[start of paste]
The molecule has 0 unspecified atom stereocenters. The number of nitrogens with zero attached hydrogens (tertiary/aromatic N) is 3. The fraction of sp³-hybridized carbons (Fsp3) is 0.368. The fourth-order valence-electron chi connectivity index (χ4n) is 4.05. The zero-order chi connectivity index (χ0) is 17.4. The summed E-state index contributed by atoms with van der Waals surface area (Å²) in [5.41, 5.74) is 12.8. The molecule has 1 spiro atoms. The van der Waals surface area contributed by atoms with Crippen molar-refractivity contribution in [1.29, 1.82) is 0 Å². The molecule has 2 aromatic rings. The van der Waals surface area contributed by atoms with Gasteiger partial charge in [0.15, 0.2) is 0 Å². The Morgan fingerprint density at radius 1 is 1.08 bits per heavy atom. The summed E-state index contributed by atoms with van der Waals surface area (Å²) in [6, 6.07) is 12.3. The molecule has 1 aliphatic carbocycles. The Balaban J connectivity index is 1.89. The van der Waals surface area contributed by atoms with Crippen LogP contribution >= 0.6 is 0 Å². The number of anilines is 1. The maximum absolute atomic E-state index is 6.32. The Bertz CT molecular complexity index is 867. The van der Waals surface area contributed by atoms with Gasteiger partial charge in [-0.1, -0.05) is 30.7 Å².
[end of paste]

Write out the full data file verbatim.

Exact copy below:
The molecule has 0 unspecified atom stereocenters. The number of nitrogens with zero attached hydrogens (tertiary/aromatic N) is 3. The fraction of sp³-hybridized carbons (Fsp3) is 0.368. The fourth-order valence-electron chi connectivity index (χ4n) is 4.05. The zero-order chi connectivity index (χ0) is 17.4. The summed E-state index contributed by atoms with van der Waals surface area (Å²) in [5.41, 5.74) is 12.8. The molecule has 1 spiro atoms. The van der Waals surface area contributed by atoms with Crippen molar-refractivity contribution in [1.29, 1.82) is 0 Å². The molecule has 2 aromatic rings. The van der Waals surface area contributed by atoms with Gasteiger partial charge in [0.15, 0.2) is 0 Å². The Morgan fingerprint density at radius 1 is 1.08 bits per heavy atom. The summed E-state index contributed by atoms with van der Waals surface area (Å²) in [6, 6.07) is 12.3. The molecule has 1 aliphatic carbocycles. The Balaban J connectivity index is 1.89. The van der Waals surface area contributed by atoms with Crippen LogP contribution >= 0.6 is 0 Å². The number of anilines is 1. The maximum absolute atomic E-state index is 6.32. The Bertz CT molecular complexity index is 867. The van der Waals surface area contributed by atoms with Gasteiger partial charge in [-0.1, -0.05) is 30.7 Å².